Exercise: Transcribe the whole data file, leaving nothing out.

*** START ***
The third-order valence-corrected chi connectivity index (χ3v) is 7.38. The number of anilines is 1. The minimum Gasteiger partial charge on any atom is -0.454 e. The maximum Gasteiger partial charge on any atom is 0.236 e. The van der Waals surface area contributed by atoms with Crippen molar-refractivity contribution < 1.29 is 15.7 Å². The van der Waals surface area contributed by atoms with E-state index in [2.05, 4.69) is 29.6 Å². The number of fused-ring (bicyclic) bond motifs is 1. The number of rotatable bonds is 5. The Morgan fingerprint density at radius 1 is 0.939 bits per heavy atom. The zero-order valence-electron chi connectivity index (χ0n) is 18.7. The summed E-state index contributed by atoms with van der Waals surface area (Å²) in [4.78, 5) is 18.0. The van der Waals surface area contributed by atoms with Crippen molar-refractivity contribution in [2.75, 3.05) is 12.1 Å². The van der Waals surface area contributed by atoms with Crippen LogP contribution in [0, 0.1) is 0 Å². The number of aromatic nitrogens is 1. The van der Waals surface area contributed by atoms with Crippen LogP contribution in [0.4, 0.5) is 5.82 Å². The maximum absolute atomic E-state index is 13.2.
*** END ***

The third-order valence-corrected chi connectivity index (χ3v) is 7.38. The number of anilines is 1. The minimum Gasteiger partial charge on any atom is -0.454 e. The maximum Gasteiger partial charge on any atom is 0.236 e. The van der Waals surface area contributed by atoms with Crippen molar-refractivity contribution < 1.29 is 15.7 Å². The van der Waals surface area contributed by atoms with E-state index in [2.05, 4.69) is 29.6 Å². The number of fused-ring (bicyclic) bond motifs is 1. The number of rotatable bonds is 5. The Morgan fingerprint density at radius 1 is 0.939 bits per heavy atom. The zero-order valence-electron chi connectivity index (χ0n) is 18.7. The summed E-state index contributed by atoms with van der Waals surface area (Å²) in [4.78, 5) is 18.0. The van der Waals surface area contributed by atoms with Crippen molar-refractivity contribution in [2.75, 3.05) is 12.1 Å². The van der Waals surface area contributed by atoms with Crippen LogP contribution in [0, 0.1) is 0 Å². The number of aromatic nitrogens is 1. The van der Waals surface area contributed by atoms with Crippen LogP contribution in [0.4, 0.5) is 5.82 Å². The maximum absolute atomic E-state index is 13.2.